|Antonio Lucio Vivaldi (Photo credit: Wikipedia)|
Another day, another vindication. I had been asked to do this post, because it's true that these pieces are everywhere. The first of these is featured in almost every lazy film where people are meant to look snooty while sipping tea out in their formal gardens while being served by extravagantly mustachioed butlers. The second has been hardly spared, either, though I will say that it was the first one that was most recently featured in a commercial touting colon health. What "Spring" from Vivaldi's Four Seasons has to do with the lower intestine is beyond me, but I suppose any publicity is good 250 years post mortem.
Antonio Vivaldi was born during an earthquake in Venice in the year 1678. Well, perhaps not during the earthquake itself, but there was certainly one in the city that day. He was the contemporary of both Handel and Bach, and I suppose one could say he represents Italy in terms of great Baroque composers. His father was a violinist and perhaps a composer, and though not much is known for certain about Antonio's chilhood, one can safely assume that he was taught much of what he knew by his father. Antonio was a student of violin as well as composition - childhood respiratory illnesses kept him away from woodwinds, as well as other childhood activities, I'm sure. He began studying for the priesthood at 15, and was ordained at 25. His nickname, "The Red Priest," is the fusing of his original vocation as well as a nod to his red hair. That's right. Antonio Vivaldi was a ginger.
At 25, he also began a long working relationship with the Ospedale della Pietà in Venice, an orphanage that was oddly forward-thinking. There were five of these orphanages in Venice at the time, and while the boys were eventually trained for a trade, the girls were educated in music - and this was a HUGE deal, as women were generally not allowed to see music as anything more than a hobby. The Pietà featured a choir and orchestra entirely comprised of women and girls, and they were, from all accounts, incredible. Vivaldi began there as a violin teacher, and spent many years working up the ranks at the orphanage until in 1716, he was named the music director of the entire organization.
In 1705, when Vivaldi was 27, his first collection of compositions was published. These were mostly sonatas and other smaller forms of music, though he was about to embark on a long and decidedly fruitful career as an opera composer. Italy (both at the time, and, arguably, for about two hundred years afterward) was the center of opera - still a somewhat new art form at the time - and in 1713, Vivaldi jumped on the bandwagon with Ottone in villa. In his lifetime, he composed at least 50 and as many as 95 operas, and the fact that attention hasn't been paid to them is really quite surprising. Between the late 1710s and 1725, he moved around Italy, living in Mantua, Rome, and Milan, but by 1725 - the year The Four Seasons was premiered - he was back in Venice. He was wildly successful for a time, but by his middle age, he was considered out of style and moved to Vienna to try and make a fresh start. It didn't work out, unfortunately, and he died there at the age of 63, all but penniless. To rub salt in that indignity, Vivaldi was never given the 19th-century renaissance that Handel and Bach both (posthumously, of course) enjoyed. It wasn't until the 1920s that interest in Vivaldi was rekindled - and even now, he is really only known for one work, though his catalogue is gigantic. But yes - enough lamenting his lack of acknowledgment. On to The Four Seasons.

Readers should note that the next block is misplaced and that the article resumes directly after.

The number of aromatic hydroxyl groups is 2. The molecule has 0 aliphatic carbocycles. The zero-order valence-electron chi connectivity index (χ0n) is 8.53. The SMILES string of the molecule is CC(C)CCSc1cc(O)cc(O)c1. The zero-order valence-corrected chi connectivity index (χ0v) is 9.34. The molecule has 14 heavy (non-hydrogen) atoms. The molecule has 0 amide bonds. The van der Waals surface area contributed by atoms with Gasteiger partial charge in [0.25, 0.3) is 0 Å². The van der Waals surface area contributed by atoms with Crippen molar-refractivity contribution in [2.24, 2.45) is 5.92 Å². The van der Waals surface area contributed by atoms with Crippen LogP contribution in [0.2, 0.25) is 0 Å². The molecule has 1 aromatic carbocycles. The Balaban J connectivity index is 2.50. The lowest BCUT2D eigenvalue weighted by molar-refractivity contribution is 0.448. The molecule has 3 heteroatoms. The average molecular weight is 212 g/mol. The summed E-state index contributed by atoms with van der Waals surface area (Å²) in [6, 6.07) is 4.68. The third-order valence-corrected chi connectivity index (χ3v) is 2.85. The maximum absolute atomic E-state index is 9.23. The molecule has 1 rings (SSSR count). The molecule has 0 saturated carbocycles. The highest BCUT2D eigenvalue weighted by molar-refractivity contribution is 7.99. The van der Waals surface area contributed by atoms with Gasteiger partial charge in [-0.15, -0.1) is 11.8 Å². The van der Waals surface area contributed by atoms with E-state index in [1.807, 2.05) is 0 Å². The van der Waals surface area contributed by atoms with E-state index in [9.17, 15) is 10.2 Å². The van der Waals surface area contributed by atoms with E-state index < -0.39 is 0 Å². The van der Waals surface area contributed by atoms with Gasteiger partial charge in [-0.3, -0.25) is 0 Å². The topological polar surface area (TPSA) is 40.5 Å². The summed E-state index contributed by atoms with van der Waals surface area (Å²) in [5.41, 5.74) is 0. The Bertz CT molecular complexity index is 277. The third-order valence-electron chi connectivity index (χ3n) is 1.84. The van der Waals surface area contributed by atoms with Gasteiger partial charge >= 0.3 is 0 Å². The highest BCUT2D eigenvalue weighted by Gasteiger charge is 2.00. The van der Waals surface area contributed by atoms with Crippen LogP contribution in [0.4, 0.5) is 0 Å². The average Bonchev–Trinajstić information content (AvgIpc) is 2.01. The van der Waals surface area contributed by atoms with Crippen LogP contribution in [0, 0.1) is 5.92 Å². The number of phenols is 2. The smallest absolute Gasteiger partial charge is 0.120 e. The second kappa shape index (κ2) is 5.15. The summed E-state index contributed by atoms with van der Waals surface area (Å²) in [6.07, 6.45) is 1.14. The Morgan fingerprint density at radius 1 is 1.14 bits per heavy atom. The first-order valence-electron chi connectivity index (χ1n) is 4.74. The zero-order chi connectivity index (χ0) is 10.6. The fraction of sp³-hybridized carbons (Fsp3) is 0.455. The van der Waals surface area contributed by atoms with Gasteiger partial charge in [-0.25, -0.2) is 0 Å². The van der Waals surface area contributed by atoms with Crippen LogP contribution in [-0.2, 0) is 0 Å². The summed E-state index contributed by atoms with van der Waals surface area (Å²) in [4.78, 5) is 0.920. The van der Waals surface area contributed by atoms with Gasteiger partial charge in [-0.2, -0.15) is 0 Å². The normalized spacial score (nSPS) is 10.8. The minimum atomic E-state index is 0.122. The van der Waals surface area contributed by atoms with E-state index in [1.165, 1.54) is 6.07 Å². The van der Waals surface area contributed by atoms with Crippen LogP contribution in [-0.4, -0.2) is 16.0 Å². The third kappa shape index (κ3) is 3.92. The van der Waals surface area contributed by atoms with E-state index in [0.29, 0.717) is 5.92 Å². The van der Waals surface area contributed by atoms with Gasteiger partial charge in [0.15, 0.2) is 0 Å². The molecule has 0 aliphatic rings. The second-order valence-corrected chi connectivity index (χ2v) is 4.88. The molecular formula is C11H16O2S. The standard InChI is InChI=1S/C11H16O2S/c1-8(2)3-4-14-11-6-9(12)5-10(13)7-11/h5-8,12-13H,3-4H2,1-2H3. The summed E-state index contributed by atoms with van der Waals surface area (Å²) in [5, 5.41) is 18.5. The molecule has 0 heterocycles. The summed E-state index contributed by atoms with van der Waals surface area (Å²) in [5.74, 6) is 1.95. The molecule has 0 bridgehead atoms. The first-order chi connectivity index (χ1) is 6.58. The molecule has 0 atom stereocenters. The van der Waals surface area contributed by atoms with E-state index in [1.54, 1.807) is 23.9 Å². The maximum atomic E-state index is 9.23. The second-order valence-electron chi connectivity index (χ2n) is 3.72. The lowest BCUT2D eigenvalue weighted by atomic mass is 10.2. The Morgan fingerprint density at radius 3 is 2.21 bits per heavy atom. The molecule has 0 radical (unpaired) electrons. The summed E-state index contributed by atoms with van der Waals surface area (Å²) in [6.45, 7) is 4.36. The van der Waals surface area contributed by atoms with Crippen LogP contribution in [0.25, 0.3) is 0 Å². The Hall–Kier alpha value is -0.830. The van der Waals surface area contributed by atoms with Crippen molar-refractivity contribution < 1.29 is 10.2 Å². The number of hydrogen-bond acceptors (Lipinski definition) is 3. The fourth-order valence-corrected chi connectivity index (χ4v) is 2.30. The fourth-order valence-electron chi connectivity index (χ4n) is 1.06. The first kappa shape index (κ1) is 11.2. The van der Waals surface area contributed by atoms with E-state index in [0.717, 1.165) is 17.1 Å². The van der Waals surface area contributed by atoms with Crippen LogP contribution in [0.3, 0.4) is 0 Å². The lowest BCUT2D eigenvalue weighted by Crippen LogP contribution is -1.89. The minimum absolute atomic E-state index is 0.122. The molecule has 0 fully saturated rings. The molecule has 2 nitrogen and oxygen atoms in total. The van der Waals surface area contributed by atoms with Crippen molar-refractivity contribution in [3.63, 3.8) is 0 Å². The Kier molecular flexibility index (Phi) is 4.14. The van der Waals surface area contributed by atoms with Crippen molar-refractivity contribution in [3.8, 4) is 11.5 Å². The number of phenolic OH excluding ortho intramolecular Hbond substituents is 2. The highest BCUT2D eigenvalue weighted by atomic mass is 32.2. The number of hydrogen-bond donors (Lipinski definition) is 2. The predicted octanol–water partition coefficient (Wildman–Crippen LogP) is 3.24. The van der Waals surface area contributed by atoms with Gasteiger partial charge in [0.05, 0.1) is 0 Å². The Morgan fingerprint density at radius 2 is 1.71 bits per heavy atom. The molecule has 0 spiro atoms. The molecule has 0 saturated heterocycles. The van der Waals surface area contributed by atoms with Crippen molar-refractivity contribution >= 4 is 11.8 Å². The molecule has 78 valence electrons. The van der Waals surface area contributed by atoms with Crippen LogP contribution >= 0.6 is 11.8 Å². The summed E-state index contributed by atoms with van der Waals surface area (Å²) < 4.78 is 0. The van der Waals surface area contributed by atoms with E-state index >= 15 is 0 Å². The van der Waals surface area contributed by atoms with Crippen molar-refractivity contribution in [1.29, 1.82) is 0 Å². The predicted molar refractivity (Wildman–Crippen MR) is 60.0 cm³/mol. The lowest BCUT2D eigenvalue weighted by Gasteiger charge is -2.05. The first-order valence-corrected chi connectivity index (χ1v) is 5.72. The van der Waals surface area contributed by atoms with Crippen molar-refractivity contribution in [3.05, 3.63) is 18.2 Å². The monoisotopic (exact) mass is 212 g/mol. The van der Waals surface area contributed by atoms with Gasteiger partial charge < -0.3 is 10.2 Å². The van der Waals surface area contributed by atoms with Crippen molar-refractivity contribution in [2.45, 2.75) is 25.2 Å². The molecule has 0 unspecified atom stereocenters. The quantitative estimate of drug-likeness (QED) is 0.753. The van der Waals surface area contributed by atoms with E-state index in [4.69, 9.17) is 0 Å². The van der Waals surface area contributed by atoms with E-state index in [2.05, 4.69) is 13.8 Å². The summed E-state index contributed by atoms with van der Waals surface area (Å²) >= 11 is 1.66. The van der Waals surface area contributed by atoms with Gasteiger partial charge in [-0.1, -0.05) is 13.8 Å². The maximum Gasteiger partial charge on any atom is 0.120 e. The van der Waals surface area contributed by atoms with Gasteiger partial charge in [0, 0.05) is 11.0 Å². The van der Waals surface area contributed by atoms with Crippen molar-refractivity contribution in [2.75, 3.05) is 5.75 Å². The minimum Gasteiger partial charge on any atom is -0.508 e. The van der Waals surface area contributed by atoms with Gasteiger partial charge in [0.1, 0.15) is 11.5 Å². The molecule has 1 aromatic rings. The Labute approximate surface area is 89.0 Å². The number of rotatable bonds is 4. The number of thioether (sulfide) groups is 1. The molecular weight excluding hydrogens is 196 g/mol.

The Four Seasons is a set of four violin concertos composed in 1723, and published in 1725 as the first third of a set of twelve. The concerto itself is an interesting genre of music. Older than the symphony, it first appeared in the 17th century. The word "concerto" is thought to come from Italian words meaning "together" and "competition," which makes sense - in the concerto (and its slightly earlier counterpart, the concerto grosso, which simply translates to "big concerto"), musical material is passed between a large ensemble and a small ensemble (in the grosso) or a soloist. It is usually in three movements (opposed to the generally four-movement symphony), and by Vivaldi's time and afterward, it was used to highlight a solo instrument. Vivaldi was one of the early masters of the concerto, and it was his work that dictated the form of the style for many years after his time.
Beyond being a set of four elegant concertos, The Four Seasons may be one of the earliest examples of program music. Composers have tried for hundreds of years to evoke specific emotions or even concrete images with music. In vocal pieces, this is called word painting - an example being a rising melody line on words that imply height, such as 'mountain' or 'sky.' Program music takes this idea further by giving an entire narrative to instrumental music. The Four Seasons were written to accompany four sonnets that may have been written by Vivaldi himself, and if they were, then they are some of the earliest examples of programs being prescribed to instrumental pieces. Vivaldi liked the music he composed for the set so much that he transplanted the opening of the "Spring" concerto to the beginning of his pastoral opera Dorilla in Tempe. And today, well... it's been transplanted to people trying to make colon health fancy. Not exactly the highest of praise, I suppose, but at least it's something.